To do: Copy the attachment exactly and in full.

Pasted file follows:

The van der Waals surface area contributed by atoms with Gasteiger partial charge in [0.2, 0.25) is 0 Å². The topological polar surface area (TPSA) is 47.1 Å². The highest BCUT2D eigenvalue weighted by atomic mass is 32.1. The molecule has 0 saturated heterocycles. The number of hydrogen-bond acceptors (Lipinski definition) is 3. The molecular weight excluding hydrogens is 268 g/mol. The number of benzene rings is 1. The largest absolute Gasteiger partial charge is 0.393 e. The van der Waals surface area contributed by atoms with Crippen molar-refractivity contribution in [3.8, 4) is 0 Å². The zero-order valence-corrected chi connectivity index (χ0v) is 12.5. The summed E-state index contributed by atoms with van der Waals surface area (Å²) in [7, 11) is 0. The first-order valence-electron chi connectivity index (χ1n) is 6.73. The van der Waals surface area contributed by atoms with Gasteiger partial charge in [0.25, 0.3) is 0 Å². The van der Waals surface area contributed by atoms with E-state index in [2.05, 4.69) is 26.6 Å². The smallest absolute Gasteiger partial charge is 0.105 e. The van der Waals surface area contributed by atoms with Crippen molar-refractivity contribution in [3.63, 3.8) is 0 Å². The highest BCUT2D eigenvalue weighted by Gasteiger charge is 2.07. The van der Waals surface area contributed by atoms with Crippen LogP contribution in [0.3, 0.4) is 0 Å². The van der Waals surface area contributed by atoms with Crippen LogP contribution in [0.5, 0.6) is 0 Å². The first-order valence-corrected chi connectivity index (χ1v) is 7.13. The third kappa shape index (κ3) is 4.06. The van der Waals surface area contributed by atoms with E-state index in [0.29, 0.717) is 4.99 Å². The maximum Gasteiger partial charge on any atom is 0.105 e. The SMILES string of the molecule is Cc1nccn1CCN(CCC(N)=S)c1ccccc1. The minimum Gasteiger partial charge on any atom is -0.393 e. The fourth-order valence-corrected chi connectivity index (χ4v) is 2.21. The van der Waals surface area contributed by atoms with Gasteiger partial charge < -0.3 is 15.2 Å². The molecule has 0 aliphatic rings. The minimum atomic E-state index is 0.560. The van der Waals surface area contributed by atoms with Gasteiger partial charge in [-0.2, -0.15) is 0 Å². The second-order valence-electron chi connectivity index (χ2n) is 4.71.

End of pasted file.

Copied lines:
The van der Waals surface area contributed by atoms with Gasteiger partial charge in [0.2, 0.25) is 0 Å². The topological polar surface area (TPSA) is 47.1 Å². The highest BCUT2D eigenvalue weighted by atomic mass is 32.1. The molecule has 0 saturated heterocycles. The number of hydrogen-bond acceptors (Lipinski definition) is 3. The molecular weight excluding hydrogens is 268 g/mol. The number of benzene rings is 1. The largest absolute Gasteiger partial charge is 0.393 e. The van der Waals surface area contributed by atoms with Crippen molar-refractivity contribution in [3.8, 4) is 0 Å². The zero-order valence-corrected chi connectivity index (χ0v) is 12.5. The summed E-state index contributed by atoms with van der Waals surface area (Å²) in [7, 11) is 0. The first-order valence-electron chi connectivity index (χ1n) is 6.73. The van der Waals surface area contributed by atoms with Gasteiger partial charge in [0.25, 0.3) is 0 Å². The van der Waals surface area contributed by atoms with E-state index in [2.05, 4.69) is 26.6 Å². The smallest absolute Gasteiger partial charge is 0.105 e. The van der Waals surface area contributed by atoms with Crippen molar-refractivity contribution in [3.63, 3.8) is 0 Å². The highest BCUT2D eigenvalue weighted by Gasteiger charge is 2.07. The van der Waals surface area contributed by atoms with Crippen LogP contribution in [0.3, 0.4) is 0 Å². The van der Waals surface area contributed by atoms with Crippen LogP contribution in [0.5, 0.6) is 0 Å². The first-order valence-corrected chi connectivity index (χ1v) is 7.13. The third kappa shape index (κ3) is 4.06. The van der Waals surface area contributed by atoms with E-state index in [0.29, 0.717) is 4.99 Å². The maximum Gasteiger partial charge on any atom is 0.105 e. The SMILES string of the molecule is Cc1nccn1CCN(CCC(N)=S)c1ccccc1. The minimum Gasteiger partial charge on any atom is -0.393 e. The fourth-order valence-corrected chi connectivity index (χ4v) is 2.21. The van der Waals surface area contributed by atoms with Gasteiger partial charge < -0.3 is 15.2 Å². The molecule has 0 aliphatic rings. The minimum atomic E-state index is 0.560. The van der Waals surface area contributed by atoms with Gasteiger partial charge in [-0.2, -0.15) is 0 Å². The second-order valence-electron chi connectivity index (χ2n) is 4.71.